Italy

Paddling Through La Dolce Vita

At the mere mention of Italy, travellers’ heads are filled with images of famed masterpieces, majestic churches and revered historical sights, not to mention food and wine – the glorious food and wine! – of this fabled destination. Most people pinpoint the well-known triad of Rome, Florence and Venice, and feel they’ve seen the country once these must-sees are crossed off their bucket lists. The truth, however, is that one can’t truly appreciate Italy as viewed solely via some frenetic whirlwind tour. Italy demands the time it takes to slow down, engage your senses and fully indulge in la dolce vita.

 On my most recent trip to Italy, I decided to join a kayak expedition in order to see the country from a different perspective, one paddle stroke at a time. My eleven-day adventure with award-winning Tofino Expeditions focused on Cinque Terre and Sardinia, two of the most beautiful areas in the country that also happen to be world class paddling destinations. The trip began and ended in Genova, the capital city of the Liguria region, in the northwest. Known as the City of the Sea, due to it being a strategic port on the Mediterranean, Genoa is also rich in art and history, with a past that dates back 1,000 years. For this reason, some have deemed it the City of Culture or the City of Art.

The town’s exceptional cultural heritage is displayed in its many museums, opulent palaces and Romanesque and Baroque churches within Porto Antico, the largest medieval historic center in all of Europe. Narrow streets and ancient alleyways called caruggi create a labyrinth for visitors to navigate. Wandering through this UNESCO World Heritage Site, you’ll stumble upon one historically highlighted building after another, while down on the restored waterfront is the site of one of the largest aquariums in Europe, as well as a maritime museum that chronicles Genoa’s history as a sea power.

Our group was fortunate to get an insider’s tour of the city with a true local, who also just happened to be the fearless leader of our kayak expedition. Though Enrico provided much information and background about his hometown, he never bored us with too many details, allowing us to take in the sights and smells of Genoa on our own, up close and personal. This included visits to off-the-beaten-path medieval cloisters, stone churches and hidden courtyards adorned with sculptures and mosaics. And of course, we also stopped along the way for the essential cup of espresso and scoop of gelato at some of Enrico’s favorite haunts.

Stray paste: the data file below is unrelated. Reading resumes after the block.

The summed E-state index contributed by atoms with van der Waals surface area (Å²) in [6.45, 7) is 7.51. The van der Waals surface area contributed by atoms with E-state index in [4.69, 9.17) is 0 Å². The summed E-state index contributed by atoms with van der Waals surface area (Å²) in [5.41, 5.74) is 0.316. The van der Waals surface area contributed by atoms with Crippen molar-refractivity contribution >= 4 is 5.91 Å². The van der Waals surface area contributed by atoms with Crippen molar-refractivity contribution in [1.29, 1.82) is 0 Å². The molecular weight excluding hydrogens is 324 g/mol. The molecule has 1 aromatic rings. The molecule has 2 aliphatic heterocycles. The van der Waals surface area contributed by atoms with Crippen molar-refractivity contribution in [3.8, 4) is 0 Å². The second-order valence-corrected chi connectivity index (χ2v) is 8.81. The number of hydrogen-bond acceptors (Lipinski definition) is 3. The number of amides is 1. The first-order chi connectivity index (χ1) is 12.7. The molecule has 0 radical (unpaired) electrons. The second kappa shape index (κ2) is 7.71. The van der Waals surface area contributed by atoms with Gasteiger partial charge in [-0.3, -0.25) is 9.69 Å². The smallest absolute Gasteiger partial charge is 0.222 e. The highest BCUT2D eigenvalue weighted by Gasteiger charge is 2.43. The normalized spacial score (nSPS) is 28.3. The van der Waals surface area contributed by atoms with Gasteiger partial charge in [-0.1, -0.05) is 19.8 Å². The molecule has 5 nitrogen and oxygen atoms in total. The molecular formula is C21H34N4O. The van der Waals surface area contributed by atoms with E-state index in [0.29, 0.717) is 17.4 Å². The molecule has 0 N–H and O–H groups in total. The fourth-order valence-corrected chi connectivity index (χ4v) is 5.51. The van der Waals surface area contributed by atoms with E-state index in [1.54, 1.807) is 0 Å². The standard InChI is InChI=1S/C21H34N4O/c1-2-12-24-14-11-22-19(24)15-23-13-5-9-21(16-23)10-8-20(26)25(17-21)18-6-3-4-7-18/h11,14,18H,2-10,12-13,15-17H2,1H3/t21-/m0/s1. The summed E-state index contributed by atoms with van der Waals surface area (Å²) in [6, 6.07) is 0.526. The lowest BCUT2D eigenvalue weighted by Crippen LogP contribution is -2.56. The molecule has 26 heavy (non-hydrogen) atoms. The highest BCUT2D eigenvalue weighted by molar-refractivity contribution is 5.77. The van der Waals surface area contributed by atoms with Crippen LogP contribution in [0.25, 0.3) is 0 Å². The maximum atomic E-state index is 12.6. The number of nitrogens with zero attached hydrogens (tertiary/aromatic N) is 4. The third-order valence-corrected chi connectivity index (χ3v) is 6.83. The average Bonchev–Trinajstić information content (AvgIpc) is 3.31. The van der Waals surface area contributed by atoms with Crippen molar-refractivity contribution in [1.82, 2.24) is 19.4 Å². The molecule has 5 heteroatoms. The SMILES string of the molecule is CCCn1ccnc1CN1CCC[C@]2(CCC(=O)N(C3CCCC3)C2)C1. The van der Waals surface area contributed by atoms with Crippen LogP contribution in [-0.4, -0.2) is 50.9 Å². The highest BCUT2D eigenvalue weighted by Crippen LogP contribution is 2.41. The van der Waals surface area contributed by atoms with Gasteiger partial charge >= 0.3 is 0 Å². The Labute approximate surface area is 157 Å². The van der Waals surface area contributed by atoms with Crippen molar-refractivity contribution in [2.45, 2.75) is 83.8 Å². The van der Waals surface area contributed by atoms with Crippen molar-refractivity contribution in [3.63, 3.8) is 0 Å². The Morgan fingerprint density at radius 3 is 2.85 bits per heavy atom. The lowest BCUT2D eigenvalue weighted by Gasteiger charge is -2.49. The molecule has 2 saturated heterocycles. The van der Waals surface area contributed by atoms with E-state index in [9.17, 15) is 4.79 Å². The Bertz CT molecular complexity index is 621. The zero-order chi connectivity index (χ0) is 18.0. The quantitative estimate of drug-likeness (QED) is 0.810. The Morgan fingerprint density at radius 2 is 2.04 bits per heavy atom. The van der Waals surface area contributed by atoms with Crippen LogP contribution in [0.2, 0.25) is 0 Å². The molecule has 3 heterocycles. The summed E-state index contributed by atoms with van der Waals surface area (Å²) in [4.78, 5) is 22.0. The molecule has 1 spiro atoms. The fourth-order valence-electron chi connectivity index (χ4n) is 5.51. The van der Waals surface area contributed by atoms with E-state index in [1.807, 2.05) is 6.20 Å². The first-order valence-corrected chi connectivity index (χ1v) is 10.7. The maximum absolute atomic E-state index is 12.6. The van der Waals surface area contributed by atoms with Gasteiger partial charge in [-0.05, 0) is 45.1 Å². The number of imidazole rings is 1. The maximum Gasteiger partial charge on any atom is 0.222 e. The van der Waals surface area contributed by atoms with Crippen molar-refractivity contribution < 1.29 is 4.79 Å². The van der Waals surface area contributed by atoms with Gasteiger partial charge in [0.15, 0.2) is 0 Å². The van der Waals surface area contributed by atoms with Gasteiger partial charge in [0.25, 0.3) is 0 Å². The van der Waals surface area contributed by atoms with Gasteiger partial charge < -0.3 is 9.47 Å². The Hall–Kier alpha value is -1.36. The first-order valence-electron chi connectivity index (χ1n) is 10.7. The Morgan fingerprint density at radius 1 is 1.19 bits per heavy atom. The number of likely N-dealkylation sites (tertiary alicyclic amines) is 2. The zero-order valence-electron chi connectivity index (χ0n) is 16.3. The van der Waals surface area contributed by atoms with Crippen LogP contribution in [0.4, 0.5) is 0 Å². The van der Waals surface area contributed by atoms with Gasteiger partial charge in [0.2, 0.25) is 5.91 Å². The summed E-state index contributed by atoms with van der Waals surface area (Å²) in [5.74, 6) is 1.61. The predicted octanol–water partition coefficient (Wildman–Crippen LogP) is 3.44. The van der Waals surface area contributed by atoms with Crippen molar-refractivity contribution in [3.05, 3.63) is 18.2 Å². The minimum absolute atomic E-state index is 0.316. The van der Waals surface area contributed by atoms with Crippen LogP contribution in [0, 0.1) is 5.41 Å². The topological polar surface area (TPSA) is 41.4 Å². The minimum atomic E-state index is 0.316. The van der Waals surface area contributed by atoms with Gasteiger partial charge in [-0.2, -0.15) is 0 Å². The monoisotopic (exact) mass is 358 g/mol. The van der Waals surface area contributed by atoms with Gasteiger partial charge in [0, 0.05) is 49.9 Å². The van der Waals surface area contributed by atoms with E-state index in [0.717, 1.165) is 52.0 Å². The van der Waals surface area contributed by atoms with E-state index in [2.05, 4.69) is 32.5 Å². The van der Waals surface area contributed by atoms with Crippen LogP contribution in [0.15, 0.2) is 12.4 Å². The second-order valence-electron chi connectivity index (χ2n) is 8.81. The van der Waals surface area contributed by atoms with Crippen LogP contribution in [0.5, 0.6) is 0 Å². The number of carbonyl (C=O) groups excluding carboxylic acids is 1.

Paddling began in earnest on the second day, once we arrived at Cinque Terre National Park. Located along the Riviera coastline, nestled between Genoa and Pisa, Cinque Terre is made up of the five villages of Monterosso, Vernazza, Corniglia, Manarola and Riomaggiore. Suspended between sea and land on sheer cliffs, these towns are known for their perfect mix of old world charm and breathtaking views. The landscape consists of rocky coastline, dry-laid stone walls, terraced vineyards, winding paths and enchanting beaches. Lemon trees with lemons the size of enlarged baseballs compete with splashy magenta bougainvillea to provide a brilliant contrast of hues and scents. And the sound of the waves crashing against the rocks further enliven the senses.

Corniglia has the highest elevation at 330 feet above sea level and is reached by a series of steep stone steps that seem to go on forever. These were especially daunting after kayaking all day, and required a healthy sample of gelato for effort. Its colorful houses mark Manarola, one of the oldest villages, making it feel like you’ve just walked into an impressionist painting. Vernazza is a pedestrian-only town, which boasts the 14th century Ligerian Gothic style Santa Margherita d’Antichia Church, while Monterosso al Mare is a bustling beach community with numerous restaurants, cafes and hotels. And Riomaggiore is famous for its wine, as well as for being an ideal place to catch a stunning sunset while dining on some of the best seafood in Italy.

Though Cinque Terre is known as a hiker’s paradise, where travelers can walk on clearly marked paths that span the various villages, it’s also nirvana for kayakers. Paddling from one town to the next provides a unique perspective of the dramatic scenery on this rugged portion of the coast. From the water, the villages look precariously perched upon the impressive cliffs. Over the centuries, people carefully built terraces on the steep landscape right up to these cliffs. It’s hard to imagine a more inhospitable place to settle, especially if you’re a farmer arriving by sea to this new land.